Webinar Recap: State Measures to Improve Affordable Housing Access
States across the nation are facing housing shortages resulting in an affordability crisis, and the Northeast is no exception. Fewer new homes are being built now than prior to the Great Recession, according to national findings by Fannie Mae and a regional study by the Regional Planning Association.
As the cost to purchase or rent a home increasingly becomes out of reach for many, income inequality is rising in the United States. Median household incomes also fell in the aftermath of the Great Recession, contributing to a 15-year stagnation. It took until 2015 for median household income to climb back to where it was in 2000 (adjusted for inflation). The widening gap between high-income and low-income earners is being reflected in the market’s behavior. Harvard’s Joint Center for Housing Studies reports that an increasing share of the limited new home construction is being built for the higher-cost market segment.
To unpack these challenges, CSG East hosted an affordable housing webinar on Tuesday, November 14 on “State Measures to Improve Affordable Housing Access.” Opening remarks were delivered by Peggy Bailey, the Vice President for Housing and Income Security at the Center on Budget and Policy Priorities, who highlighted several ways states can influence housing affordability and access: “When it comes to housing, many of those policy choices can be mitigated at the state and local level, policies that can reverse redlining and improve residential integration, that direct resources to affordable housing and community development, and thinking about helping ease the capital costs that it takes to build affordable housing.”
Recommendations to states for improving affordable housing access include the following:
- Rental subsidy for low-income workers
- Expanding tenant-based protections to reduce evictions
- Talking with developers about financing challenges
- Addressing zoning laws and advancing inclusionary zoning
- Addressing the burdensome environmental review process
Senator Russell Huxtable attributed part of Delaware’s affordability crisis to market failure. “There is a huge demand in our area for houses under $200,000, rental properties at $800-900, but the market is not supplying it. Why? Because there is also a huge demand for those $600-800,000 houses,” he said. After spending 2 decades working on affordable housing issues in the nonprofit sector, Senator Huxtable was elected to the Delaware Senate in 2022. He recently sponsored SB 87 legislation, which was signed into law in August 2023, to encourage towns and counties to invest in affordable housing projects by waiving the state’s realty transfer tax fees, in a creative effort to lower development costs for affordable units.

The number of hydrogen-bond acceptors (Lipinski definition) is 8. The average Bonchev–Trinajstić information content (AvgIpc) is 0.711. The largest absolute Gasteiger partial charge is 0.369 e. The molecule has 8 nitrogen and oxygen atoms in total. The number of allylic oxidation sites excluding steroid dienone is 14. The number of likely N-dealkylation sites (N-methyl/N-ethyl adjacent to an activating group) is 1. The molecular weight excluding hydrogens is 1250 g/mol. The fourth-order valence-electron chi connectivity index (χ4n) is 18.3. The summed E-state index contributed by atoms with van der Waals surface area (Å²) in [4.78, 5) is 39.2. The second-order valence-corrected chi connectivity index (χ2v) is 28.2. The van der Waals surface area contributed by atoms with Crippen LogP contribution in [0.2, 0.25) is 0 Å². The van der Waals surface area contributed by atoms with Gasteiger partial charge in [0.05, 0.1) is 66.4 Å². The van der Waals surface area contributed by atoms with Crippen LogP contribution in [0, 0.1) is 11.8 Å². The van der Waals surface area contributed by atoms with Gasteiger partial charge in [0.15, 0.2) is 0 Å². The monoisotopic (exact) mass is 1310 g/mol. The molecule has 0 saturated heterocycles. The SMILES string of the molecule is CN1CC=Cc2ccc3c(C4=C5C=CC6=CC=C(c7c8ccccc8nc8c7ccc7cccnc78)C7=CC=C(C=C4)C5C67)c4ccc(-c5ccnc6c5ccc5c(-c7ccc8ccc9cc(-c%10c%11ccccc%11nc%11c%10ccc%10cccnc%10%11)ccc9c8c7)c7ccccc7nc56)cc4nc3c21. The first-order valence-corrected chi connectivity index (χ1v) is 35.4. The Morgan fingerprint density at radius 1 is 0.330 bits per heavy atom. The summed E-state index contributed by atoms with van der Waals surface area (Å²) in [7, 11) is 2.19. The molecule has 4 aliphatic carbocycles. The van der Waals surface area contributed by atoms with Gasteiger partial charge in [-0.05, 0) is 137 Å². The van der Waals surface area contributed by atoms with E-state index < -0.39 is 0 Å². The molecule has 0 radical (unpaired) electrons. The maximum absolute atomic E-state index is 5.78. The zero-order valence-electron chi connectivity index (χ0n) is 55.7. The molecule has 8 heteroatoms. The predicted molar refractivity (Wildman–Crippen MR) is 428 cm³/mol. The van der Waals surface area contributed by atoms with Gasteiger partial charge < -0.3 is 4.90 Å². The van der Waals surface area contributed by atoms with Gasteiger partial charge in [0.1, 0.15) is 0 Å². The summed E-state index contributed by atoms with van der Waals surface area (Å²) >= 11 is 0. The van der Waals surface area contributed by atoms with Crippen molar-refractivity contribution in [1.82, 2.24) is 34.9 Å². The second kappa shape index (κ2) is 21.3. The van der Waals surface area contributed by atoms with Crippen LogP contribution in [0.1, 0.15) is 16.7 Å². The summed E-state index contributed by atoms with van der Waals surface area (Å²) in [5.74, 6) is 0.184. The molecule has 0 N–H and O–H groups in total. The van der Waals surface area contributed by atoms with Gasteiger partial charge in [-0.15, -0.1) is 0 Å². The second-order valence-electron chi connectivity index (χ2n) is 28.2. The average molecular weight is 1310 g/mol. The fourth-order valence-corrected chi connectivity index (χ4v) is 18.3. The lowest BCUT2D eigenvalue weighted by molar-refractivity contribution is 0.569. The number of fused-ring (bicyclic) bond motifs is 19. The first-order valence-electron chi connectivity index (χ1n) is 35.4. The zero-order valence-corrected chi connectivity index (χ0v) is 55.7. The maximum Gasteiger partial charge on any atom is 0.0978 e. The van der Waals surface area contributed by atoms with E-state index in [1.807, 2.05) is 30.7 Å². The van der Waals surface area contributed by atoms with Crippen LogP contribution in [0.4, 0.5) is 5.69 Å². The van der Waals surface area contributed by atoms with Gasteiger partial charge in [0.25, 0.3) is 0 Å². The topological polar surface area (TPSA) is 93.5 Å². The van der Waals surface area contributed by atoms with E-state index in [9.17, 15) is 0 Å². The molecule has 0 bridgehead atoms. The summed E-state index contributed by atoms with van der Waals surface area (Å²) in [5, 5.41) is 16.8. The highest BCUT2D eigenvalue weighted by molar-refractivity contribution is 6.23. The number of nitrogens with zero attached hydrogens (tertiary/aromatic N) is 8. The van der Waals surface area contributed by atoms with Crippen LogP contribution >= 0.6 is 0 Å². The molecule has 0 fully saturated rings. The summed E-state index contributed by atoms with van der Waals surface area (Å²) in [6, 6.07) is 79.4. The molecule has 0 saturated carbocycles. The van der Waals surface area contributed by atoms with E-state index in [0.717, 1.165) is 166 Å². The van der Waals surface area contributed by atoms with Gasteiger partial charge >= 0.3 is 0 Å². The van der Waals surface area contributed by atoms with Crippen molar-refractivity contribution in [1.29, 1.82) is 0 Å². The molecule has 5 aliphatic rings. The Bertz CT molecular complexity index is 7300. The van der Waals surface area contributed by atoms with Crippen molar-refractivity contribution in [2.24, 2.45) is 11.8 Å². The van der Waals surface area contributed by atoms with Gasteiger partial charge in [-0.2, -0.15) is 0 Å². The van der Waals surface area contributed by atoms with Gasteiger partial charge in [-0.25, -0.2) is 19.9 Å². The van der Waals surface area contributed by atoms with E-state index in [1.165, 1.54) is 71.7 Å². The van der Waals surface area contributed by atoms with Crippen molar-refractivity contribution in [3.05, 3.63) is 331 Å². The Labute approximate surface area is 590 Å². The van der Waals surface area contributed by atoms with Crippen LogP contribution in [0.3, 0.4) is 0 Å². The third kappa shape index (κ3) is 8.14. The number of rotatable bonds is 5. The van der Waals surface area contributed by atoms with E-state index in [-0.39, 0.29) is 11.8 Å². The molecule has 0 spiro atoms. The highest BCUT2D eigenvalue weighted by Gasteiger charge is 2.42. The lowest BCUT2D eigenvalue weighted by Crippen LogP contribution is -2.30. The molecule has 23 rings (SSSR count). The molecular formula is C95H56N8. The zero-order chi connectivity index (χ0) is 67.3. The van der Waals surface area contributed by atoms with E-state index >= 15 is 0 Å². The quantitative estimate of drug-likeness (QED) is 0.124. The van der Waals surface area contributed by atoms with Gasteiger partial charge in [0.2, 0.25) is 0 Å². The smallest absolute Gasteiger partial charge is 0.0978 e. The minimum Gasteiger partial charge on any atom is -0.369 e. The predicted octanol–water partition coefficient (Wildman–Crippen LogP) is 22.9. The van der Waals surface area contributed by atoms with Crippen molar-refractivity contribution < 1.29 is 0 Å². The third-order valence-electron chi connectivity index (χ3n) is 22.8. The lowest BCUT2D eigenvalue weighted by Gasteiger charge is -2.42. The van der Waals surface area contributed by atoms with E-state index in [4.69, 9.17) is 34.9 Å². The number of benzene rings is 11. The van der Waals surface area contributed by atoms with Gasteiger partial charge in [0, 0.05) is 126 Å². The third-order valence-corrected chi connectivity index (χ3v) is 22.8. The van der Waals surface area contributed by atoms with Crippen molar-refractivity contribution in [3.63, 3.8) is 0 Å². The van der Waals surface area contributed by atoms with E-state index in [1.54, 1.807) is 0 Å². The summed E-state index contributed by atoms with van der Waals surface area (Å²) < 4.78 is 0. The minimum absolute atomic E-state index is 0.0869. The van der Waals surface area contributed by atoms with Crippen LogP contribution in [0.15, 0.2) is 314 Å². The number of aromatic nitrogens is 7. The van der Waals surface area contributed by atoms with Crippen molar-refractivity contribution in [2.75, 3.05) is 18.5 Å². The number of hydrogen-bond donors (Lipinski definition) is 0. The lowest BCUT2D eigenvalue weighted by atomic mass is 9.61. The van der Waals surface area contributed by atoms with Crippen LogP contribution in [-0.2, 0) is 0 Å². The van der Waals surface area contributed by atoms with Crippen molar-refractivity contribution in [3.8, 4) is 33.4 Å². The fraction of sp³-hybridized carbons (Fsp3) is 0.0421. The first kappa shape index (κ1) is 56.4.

In Connecticut, Representative Geoff Luxenberg identified segregated neighborhoods, local zoning restrictions, NIMBY resistance, and high development costs as leading challenges. Rep. Luxenberg also unpacked some of the acute challenges with the Fair Market Rent formula, which is controlled by the Department of Housing and Urban Development. Rents have increased to such an extent, particularly in high opportunity neighborhoods, that assistance provided through vouchers is insufficient to cover the costs for market-rate housing: “What’s essentially happening in Connecticut is the Voucher Program and the RAP Certificates are eliminating housing choice for the intended recipients. They don’t get to choose where they live. The value of the voucher or certificate forces people to live in high poverty, racially isolated communities.”
The panel also discussed the conventional ways that new construction targets specific levels of area median income, or AMI. “We only do that because we think we can’t build all of the housing that people need, and we know there are not sufficient resources available for subsidies,” said Peggy Bailey. She acknowledged that some people are inevitably left out by functioning this way. She recommended a paradigm shift that considers how to create a housing ecosystem that meets the needs of an entire community, rather than focusing on the construction of one property. For example, if a new building contains 100 affordable units, but none of those are the right size for a 3-person family in the community, the community’s housing needs have not been sufficiently met.
While NIMBY resistance continues to limit housing construction, and efforts to reform zoning laws move slowly across the jurisdictions, questions were raised about the power imbalance that exists between tenants and landlords, and if immediate assistance could be made available to protect against endless rent increases. “It’s clear long-term to ease the burden we have to build more housing, including deed-restricted affordable housing,” said Rep. Geoff Luxenberg. “The power imbalance that’s inherent in a landlord-tenant arrangement is exaggerated in a housing crisis like this. We have to be sensitive to putting protections in place and trying to figure out ways to help people with their pain right now.”
Watch the full hour-long discussion here, covering essential questions about state measures to improve housing affordability.